h Liquefied natural gas, liquefied petroleum gas, methanol, propane, and other nondiesel fuels, except compressed natural gas and bio-diesel fuels.

i These data are for motor bus, commuter rail, heavy rail, light rail, automated guideway, demand response, and vanpool.

j Transit highway-rail grade crossing fatalities, injuries, and incidents are the result of public transit rail mode operations excluding commuter rail. Almost all transit highway-rail crossings are light rail crossings. The heavy rail system in Chicago has 5 crossings. For the most part heavy rail operates on rights-of-way that do not include crossings.

k Beginning in 2002, the Federal Transit Administration changed the reporting threshold for injuries. Before 2002, essentially all injuries had to be reported to the National Transit Database. Beginning in 2002, only those injuries requiring immediate medical attention away from the scene of the incident are required to be reported.  

l From 2002 through 2007, the Federal Transit Administration defined major incidents as safety and/or security incidents resulting in: a fatality, two or more injuries transported for immediate medical treatment away from the scene, grade crossing collisions with injury or $7500 in total damage, rail transit vehicle collisions resulting in one or more injuries, main-line derailments and evacuations due to life safety reasons. Since 2008, reported property damages were equal to or greater than $25,000 and major incidents were reclassified as reportable incidents requiring one or more injuries transported for immediate medical treatment away from the scene.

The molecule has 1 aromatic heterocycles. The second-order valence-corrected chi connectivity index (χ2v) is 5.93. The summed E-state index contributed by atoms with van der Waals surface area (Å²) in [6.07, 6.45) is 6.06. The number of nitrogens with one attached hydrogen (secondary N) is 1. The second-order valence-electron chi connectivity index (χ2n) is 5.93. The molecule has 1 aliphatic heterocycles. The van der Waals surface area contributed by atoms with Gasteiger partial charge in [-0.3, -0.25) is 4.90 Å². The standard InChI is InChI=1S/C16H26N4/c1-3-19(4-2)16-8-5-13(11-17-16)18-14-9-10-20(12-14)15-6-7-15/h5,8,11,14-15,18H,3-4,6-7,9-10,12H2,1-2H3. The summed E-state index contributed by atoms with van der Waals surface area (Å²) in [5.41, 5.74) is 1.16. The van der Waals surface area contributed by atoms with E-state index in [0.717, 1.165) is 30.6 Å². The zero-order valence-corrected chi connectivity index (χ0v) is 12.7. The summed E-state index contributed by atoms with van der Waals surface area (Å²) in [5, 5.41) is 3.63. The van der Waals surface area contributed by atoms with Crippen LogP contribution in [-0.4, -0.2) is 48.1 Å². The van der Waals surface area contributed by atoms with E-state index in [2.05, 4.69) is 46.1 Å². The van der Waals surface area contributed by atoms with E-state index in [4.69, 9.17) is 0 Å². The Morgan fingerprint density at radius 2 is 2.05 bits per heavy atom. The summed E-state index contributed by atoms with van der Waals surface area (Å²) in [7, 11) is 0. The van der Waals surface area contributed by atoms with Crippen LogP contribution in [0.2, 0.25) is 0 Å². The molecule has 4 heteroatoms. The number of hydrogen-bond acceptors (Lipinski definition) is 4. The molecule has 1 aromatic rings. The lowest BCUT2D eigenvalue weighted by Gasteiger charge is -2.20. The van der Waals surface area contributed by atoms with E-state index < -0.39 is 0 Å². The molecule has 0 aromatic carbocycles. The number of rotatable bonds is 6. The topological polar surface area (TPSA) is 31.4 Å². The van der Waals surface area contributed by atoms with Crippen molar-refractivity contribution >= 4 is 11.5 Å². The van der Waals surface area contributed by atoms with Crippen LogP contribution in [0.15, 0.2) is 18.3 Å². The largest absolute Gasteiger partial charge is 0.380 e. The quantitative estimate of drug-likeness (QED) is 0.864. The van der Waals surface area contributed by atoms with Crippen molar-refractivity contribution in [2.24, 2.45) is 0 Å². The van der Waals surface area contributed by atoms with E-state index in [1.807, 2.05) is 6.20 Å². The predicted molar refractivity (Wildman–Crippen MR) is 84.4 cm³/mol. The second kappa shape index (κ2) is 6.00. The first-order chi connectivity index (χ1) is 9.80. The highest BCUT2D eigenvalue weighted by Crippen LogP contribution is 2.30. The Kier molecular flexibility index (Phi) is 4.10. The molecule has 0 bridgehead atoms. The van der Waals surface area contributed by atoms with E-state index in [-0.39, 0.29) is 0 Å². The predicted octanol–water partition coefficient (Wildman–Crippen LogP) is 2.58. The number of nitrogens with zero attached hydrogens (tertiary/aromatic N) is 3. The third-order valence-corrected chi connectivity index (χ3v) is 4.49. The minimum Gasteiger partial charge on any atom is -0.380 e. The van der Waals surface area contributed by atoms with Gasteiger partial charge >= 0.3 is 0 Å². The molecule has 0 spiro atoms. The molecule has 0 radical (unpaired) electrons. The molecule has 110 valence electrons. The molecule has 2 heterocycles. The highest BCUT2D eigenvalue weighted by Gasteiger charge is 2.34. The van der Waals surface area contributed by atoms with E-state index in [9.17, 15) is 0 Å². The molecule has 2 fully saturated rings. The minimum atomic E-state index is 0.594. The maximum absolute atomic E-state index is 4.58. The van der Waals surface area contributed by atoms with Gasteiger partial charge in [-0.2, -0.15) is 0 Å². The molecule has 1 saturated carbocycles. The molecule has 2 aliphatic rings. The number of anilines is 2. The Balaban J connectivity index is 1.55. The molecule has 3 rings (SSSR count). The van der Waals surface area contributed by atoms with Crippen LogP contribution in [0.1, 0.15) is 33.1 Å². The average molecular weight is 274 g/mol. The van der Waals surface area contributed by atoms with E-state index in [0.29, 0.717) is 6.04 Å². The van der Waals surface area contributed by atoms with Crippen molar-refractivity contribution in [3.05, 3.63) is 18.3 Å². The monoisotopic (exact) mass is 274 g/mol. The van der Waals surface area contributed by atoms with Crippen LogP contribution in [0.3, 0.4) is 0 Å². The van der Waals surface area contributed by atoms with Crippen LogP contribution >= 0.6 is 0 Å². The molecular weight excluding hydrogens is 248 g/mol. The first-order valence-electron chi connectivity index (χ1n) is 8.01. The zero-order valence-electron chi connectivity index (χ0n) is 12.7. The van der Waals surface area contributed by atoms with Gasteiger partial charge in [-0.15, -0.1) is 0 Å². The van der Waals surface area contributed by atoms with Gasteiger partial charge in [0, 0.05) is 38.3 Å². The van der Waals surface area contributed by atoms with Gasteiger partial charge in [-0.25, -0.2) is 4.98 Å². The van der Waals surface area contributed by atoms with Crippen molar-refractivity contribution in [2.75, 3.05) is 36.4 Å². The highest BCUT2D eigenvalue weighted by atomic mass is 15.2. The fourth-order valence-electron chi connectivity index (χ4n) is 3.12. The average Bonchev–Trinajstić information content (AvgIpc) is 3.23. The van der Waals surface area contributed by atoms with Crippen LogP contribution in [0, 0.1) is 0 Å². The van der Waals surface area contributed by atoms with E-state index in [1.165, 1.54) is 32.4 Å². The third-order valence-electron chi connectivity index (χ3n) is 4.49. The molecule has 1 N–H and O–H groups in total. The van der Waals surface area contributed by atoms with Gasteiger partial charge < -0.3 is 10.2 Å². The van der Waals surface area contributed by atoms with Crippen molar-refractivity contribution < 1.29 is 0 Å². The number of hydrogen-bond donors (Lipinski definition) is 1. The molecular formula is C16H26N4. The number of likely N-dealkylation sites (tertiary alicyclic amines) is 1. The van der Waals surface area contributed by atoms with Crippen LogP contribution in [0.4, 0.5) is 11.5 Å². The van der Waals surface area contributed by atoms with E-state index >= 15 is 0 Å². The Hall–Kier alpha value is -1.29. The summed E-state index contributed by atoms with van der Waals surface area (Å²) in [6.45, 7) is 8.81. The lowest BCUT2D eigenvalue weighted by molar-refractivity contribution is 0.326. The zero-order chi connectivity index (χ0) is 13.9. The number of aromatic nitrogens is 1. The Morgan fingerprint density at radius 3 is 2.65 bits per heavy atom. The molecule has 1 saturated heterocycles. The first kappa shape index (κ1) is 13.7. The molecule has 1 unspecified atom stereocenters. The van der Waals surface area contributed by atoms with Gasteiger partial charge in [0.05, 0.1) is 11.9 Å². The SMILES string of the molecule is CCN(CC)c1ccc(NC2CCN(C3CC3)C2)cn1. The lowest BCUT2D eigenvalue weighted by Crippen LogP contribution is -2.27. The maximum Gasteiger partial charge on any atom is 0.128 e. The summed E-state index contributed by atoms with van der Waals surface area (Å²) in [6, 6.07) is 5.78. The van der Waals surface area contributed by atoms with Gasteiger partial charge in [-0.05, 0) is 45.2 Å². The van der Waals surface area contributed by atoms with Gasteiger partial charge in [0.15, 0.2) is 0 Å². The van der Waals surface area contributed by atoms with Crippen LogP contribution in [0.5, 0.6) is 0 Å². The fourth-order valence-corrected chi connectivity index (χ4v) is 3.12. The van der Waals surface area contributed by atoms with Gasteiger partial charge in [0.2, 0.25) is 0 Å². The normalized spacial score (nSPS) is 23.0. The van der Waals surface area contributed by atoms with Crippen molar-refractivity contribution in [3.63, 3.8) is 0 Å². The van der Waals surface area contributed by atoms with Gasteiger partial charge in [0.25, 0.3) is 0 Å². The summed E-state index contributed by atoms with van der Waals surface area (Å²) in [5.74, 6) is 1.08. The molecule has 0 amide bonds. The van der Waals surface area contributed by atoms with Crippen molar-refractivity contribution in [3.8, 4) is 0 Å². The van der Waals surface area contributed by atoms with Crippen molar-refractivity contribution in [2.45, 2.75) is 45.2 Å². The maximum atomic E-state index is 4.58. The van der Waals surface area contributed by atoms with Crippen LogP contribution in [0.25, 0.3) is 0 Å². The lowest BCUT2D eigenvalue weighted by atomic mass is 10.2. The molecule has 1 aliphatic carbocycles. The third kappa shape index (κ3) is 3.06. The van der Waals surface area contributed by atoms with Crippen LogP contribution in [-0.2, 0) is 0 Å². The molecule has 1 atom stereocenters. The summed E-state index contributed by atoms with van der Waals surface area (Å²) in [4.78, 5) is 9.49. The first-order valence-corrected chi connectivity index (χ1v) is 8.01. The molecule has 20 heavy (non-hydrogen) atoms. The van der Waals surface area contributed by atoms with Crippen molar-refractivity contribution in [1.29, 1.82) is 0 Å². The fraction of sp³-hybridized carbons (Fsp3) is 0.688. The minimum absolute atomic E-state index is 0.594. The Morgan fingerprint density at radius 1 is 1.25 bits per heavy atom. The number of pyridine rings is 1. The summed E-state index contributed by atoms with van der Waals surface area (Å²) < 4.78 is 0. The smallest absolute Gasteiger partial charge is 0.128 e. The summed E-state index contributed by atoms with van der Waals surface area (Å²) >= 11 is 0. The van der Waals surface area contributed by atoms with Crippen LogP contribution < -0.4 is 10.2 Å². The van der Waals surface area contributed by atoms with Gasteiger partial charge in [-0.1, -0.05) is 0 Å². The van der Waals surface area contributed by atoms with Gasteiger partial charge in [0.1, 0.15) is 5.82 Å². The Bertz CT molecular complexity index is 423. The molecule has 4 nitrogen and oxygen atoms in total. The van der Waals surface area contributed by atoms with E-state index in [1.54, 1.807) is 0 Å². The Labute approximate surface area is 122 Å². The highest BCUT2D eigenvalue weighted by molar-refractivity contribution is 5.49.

Source: 

Financial:

Passenger operating revenues:

1960-95: American Public Transportation Association, Public Transportation Fact Book Historical Tables (Washington, DC:  Annual Issues), tables 41, 42 and similar tables in earlier years.

1996-2014: U.S. Department of Transportation, Federal Transit Administration, National Transit Database (Washington, DC.: Annual Reports), tables 1 and 26, available at http://www.ntdprogram.gov/ntdprogram/data.htm as of Sept. 28, 2018. 

2015-17: Ibid., Annual Database Fare Revenue and Operating Funding Time-Series (Washington, DC.: Annual Reports), available at https://www.transit.dot.gov/ntd/ntd-data as of May 8, 2019.

Operating expense:

1960-95: American Public Transportation Association, Public Transportation Fact Book Historical Tables (Washington, DC:  Annual Issues), table 38 and similar tables in earlier years. 

1996-2014: U.S. Department of Transportation, Federal Transit Administration, National Transit Database (Washington, DC.: Annual Reports), table 12, available at http://www.ntdprogram.gov/ntdprogram/data.htm as of Sept. 28, 2018. 

2015-17: Ibid., Operating Expenses (Washington, DC.: Annual Reports), available at https://www.transit.dot.gov/ntd/ntd-data as of May 8, 2019.